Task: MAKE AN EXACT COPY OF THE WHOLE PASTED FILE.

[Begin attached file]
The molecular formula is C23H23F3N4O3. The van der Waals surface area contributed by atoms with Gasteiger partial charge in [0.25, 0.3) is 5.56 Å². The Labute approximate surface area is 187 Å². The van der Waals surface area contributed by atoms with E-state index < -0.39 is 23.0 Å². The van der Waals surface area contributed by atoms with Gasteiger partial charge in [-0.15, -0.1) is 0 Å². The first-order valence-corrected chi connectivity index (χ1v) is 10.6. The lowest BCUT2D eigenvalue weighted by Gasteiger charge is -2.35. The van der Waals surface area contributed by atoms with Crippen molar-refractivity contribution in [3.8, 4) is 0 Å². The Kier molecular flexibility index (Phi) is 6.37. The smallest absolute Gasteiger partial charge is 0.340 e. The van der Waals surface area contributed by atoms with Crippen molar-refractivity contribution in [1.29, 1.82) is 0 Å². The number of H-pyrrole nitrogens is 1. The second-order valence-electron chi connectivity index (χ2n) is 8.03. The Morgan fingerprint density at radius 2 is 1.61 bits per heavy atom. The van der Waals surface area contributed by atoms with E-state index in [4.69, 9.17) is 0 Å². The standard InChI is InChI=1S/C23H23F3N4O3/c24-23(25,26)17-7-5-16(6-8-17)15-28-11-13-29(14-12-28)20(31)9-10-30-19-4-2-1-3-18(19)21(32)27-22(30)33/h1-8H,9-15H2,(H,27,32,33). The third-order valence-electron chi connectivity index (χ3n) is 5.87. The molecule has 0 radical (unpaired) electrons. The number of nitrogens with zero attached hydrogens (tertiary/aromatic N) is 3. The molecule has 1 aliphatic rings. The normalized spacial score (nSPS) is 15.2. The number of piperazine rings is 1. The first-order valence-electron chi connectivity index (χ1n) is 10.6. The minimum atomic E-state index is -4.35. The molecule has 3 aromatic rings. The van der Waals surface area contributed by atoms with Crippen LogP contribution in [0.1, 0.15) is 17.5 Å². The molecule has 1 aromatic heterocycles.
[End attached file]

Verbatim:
The molecular formula is C23H23F3N4O3. The van der Waals surface area contributed by atoms with Gasteiger partial charge in [0.25, 0.3) is 5.56 Å². The Labute approximate surface area is 187 Å². The van der Waals surface area contributed by atoms with E-state index < -0.39 is 23.0 Å². The van der Waals surface area contributed by atoms with Gasteiger partial charge in [-0.15, -0.1) is 0 Å². The first-order valence-corrected chi connectivity index (χ1v) is 10.6. The lowest BCUT2D eigenvalue weighted by Gasteiger charge is -2.35. The van der Waals surface area contributed by atoms with Crippen molar-refractivity contribution in [3.8, 4) is 0 Å². The Kier molecular flexibility index (Phi) is 6.37. The smallest absolute Gasteiger partial charge is 0.340 e. The van der Waals surface area contributed by atoms with Crippen molar-refractivity contribution in [1.29, 1.82) is 0 Å². The number of H-pyrrole nitrogens is 1. The second-order valence-electron chi connectivity index (χ2n) is 8.03. The Morgan fingerprint density at radius 2 is 1.61 bits per heavy atom. The van der Waals surface area contributed by atoms with E-state index in [4.69, 9.17) is 0 Å². The standard InChI is InChI=1S/C23H23F3N4O3/c24-23(25,26)17-7-5-16(6-8-17)15-28-11-13-29(14-12-28)20(31)9-10-30-19-4-2-1-3-18(19)21(32)27-22(30)33/h1-8H,9-15H2,(H,27,32,33). The third-order valence-electron chi connectivity index (χ3n) is 5.87. The molecule has 0 radical (unpaired) electrons. The number of nitrogens with zero attached hydrogens (tertiary/aromatic N) is 3. The molecule has 1 aliphatic rings. The normalized spacial score (nSPS) is 15.2. The number of piperazine rings is 1. The first-order valence-electron chi connectivity index (χ1n) is 10.6. The minimum atomic E-state index is -4.35. The molecule has 3 aromatic rings. The van der Waals surface area contributed by atoms with Crippen LogP contribution in [0.1, 0.15) is 17.5 Å². The molecule has 1 aromatic heterocycles.